Questionable motivation. The district court rejected Whole Foods’s contention that the employee’s discharge undisputedly wasn’t motivated by his national origin since he admittedly “took an unauthorized break while on-the-clock” and such “theft of time” or “misrepresentation of time worked” was a major infraction warranting immediate termination. Arguing that it consistently enforced this policy, the company claimed that the magistrate wrongly reached a contrary conclusion “by parsing hairs over semantic questions regarding irrelevant differences between phrases ‘time theft,’ ‘theft-of-time,’ misrepresentation of time, and ‘stolen time.’”

Major infractions? The relevant inquiry was not whether the employee took an unauthorized break but whether that infraction was the basis for his firing. He claimed that a single theft-of-time episode was not a major infraction for which Whole Foods consistently terminated employees, that his supervisor’s hostile attitude toward his African origin was a motivating factor in his termination, and that non-African coworkers were not terminated for the same conduct. On this record, Whole Foods might persuade a jury that it universally terminated workers for this one-time infraction and that this uniform practice was its sole reason for terminating the plaintiff. However, a jury might also find that the practice was less than universal, and that racial animus contributed to the termination decision.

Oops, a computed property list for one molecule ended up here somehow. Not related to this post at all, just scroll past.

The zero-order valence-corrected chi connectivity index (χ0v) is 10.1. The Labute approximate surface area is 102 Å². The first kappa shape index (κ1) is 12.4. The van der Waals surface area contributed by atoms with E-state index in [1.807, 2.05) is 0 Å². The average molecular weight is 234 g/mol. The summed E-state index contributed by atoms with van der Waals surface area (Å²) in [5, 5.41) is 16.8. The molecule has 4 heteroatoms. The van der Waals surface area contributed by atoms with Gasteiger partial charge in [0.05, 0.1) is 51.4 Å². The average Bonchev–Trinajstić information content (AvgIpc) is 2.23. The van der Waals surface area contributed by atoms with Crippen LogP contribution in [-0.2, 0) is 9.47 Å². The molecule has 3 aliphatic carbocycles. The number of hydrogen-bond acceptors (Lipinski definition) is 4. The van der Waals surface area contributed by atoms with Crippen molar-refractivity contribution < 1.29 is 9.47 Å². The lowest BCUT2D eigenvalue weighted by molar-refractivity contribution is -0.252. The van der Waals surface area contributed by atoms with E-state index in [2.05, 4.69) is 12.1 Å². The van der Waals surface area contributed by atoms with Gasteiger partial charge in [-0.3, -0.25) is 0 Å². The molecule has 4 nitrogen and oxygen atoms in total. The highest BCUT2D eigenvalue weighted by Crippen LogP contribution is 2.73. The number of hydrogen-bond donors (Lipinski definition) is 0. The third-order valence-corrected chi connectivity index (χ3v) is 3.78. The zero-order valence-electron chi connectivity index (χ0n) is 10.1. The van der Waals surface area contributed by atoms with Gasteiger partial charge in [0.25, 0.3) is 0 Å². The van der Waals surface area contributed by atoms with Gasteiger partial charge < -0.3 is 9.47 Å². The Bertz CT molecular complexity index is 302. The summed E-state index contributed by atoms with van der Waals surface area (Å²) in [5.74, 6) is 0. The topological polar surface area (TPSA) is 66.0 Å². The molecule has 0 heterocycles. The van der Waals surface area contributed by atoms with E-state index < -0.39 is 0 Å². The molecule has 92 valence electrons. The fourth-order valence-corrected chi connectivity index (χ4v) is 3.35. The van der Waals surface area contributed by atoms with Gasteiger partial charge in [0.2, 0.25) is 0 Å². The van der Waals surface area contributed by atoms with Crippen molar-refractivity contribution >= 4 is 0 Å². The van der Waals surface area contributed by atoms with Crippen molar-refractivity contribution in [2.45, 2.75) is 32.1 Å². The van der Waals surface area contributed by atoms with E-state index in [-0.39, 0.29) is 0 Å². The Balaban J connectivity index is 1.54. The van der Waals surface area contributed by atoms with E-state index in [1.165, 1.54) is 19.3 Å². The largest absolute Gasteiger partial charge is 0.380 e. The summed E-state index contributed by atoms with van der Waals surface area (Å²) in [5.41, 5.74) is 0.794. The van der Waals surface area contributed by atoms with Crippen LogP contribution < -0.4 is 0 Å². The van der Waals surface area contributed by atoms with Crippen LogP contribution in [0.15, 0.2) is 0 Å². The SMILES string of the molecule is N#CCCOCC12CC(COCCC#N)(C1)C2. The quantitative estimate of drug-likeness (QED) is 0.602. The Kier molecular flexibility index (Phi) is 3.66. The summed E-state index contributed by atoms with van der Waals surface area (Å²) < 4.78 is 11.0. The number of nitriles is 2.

Failure to promote. The court also rejected Whole Foods contention that it was entitled to summary judgment on the employee’s Title VII non-promotion claim since he failed to identify a position for which he had applied and did not receive. Viewing the claim with the “solicitude” due a pro se plaintiff, the court found that triable issues existed as to whether he sufficiently conveyed his interest in the produce supervisor position and if the supervisor who purportedly made racially derogatory comments to him had some say in that decision.

HWE and retaliation. While a “close question,” Whole Foods failed to establish that the employee’s HWE claim was based solely on non-continuous “petty slights or stray remarks.” A jury could find the requisite standard met by the alleged frequent name-calling and negative references to his African heritage, including those that could be read to equate African heritage with “lesser workplace competence and capability.” A triable issue existed as to whether he suffered any adverse action because of his complaint to the tip line since he alleged that afterwards, his “situation went back on deteriorating more and more which explained my multiple attempts to transfer to another team or store.” Moreover, his termination and alleged promotion denial also occurred after his calls to the tip line.

State law claims barred. However, summary judgment was warranted on his claims under New York State Human Rights Law and New York City Human Rights Law since those statutes only allowed a plaintiff to file a complaint in either a court or the State or City Human Rights Divisions unless an exception applied. Here, the employee did not contend that he fell in any exception, nor did he dispute that he had pursued those claims administratively.